Whole Brain Microscopy Facility
The Whole Brain Microscopy Facility (WBMF) is directed by Dr. Denise Ramirez, Ph.D. and is part of UT Southwestern's Department of Neurology and the Peter O'Donnell, Jr. Brain Institute. The facility was established in 2014 under the leadership of Dr. Julian Meeks, Ph.D. and is supported by the Texas Institute for Brain Injury and Repair
The facility is particularly well-suited to advance the study of traumatic brain injury, as well as other neurological and psychiatric disorders. We utilize cutting-edge microscopy strategies to evaluate neuropathology across micro-, meso-, and macro-scales of inquiry. These techniques enable the tracing of neuronal projections from injured sites to their long-range targets, allowing crucial and previously unfeasible studies into the altered connections established by neurons following brain injury.
The WBMF provides access to a unique set of high-throughput microscopes and histology resources for UT Southwestern and external researchers, ideally suited for cutting-edge neuroscience research.
The facility houses two state-of-the-art TissueCyte 1000 multi-photon microscopes with integrated precision vibratomes for automated sectioning and imaging of the entire volume of a mouse brain in approximately 10 hours. Typical resolutions are approximately 1 micron in the x-y dimensions and 50 to 100 microns in the z dimension, but with a combination of optical and physical sectioning, a z-resolution of 1 micron can be obtained. Brains from mice with a variety of fluorescent reporters can be imaged (e.g. transgenic animals expressing fluorescent proteins such as GFP, tdTomato or mice injected with fluorescent tracers). Perfusion-fixed mouse brains are delivered to the facility for imaging by our personnel.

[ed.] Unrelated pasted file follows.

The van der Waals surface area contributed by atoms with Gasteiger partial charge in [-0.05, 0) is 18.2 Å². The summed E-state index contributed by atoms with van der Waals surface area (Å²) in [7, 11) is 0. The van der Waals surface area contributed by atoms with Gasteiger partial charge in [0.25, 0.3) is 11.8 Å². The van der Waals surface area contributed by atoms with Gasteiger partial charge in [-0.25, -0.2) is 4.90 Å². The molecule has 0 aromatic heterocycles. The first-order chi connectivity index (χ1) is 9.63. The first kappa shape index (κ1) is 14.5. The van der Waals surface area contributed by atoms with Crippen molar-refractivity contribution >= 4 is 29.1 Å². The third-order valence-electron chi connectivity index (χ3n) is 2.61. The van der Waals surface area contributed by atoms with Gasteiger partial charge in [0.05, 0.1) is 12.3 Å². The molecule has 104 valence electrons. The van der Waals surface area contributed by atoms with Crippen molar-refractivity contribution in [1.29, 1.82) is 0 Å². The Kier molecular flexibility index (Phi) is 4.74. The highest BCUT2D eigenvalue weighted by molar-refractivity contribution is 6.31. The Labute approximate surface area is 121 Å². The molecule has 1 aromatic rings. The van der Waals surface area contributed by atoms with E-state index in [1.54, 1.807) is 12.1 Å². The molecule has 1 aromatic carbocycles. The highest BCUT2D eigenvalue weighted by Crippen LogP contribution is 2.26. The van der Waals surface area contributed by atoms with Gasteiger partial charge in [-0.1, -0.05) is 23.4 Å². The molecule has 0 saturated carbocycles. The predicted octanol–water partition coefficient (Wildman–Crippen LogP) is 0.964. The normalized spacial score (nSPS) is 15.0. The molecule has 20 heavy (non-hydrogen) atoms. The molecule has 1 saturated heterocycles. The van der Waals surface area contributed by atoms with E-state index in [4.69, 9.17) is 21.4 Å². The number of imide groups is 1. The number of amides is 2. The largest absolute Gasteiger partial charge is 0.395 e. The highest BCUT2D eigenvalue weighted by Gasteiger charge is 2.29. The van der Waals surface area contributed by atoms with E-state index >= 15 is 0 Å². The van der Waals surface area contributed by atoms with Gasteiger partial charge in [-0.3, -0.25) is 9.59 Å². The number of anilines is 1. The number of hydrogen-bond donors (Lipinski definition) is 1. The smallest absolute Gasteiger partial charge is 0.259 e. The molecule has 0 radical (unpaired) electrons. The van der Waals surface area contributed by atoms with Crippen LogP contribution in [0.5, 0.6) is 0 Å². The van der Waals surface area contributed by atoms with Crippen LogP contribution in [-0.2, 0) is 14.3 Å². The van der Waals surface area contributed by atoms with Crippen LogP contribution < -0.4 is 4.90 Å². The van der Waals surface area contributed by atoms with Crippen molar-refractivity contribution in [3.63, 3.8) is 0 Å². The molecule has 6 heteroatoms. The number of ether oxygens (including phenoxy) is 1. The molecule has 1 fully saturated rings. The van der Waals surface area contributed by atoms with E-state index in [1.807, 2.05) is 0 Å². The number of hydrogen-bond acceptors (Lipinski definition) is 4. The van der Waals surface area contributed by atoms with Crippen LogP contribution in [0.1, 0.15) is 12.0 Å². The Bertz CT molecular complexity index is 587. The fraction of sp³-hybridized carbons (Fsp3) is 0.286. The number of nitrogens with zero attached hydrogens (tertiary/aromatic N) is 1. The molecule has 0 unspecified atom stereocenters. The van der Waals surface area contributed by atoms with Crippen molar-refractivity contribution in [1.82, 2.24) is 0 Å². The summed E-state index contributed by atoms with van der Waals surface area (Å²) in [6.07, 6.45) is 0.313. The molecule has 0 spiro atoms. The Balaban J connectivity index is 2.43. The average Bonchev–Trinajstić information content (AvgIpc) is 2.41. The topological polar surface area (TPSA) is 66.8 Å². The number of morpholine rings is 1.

We also offer a fully developed, automated image analysis pipeline for use on whole brain volumetric images collected on the TissueCyte. The pipeline includes pixel classification using supervised machine learning, registration of fluorescent signals into the field standard average mouse brain atlas (Allen Institute for Brain Science Common Coordinate Framework, v3.0) and automated quantification of fluorescent signals of interest across every brain region (see Ramirez et al., Multiphoton Microscopy 2019). The fully automated nature of the TissueCyte serial two photon system coupled with the robust analysis pipeline is amenable to processing large numbers of experimental animal brains (mouse and rat). Automated analysis services are performed by our full-time computational scientist.
The NanoZoomer 2.0-HT is a digital slide scanner that converts glass slides into high-resolution digital data by high-speed scanning (approximately 60 sec for a 15x15 mm brightfield sample at 20X). This user-friendly scanner is designed to process up to 210 slides automatically with outstanding image quality in both brightfield and fluorescence modes. The Z-stack function of the NanoZoomer 2.0-HT allows whole slide multilayer scanning with the ability to navigate through multiple focus planes. The fluorescence module enables imaging of GFP or Texas Red fluorescent signals. The whole slide images can be viewed in the free NDPView2 software. After training, users can schedule time to scan their own slides or WBMF staff can scan your slides for you for an additional fee.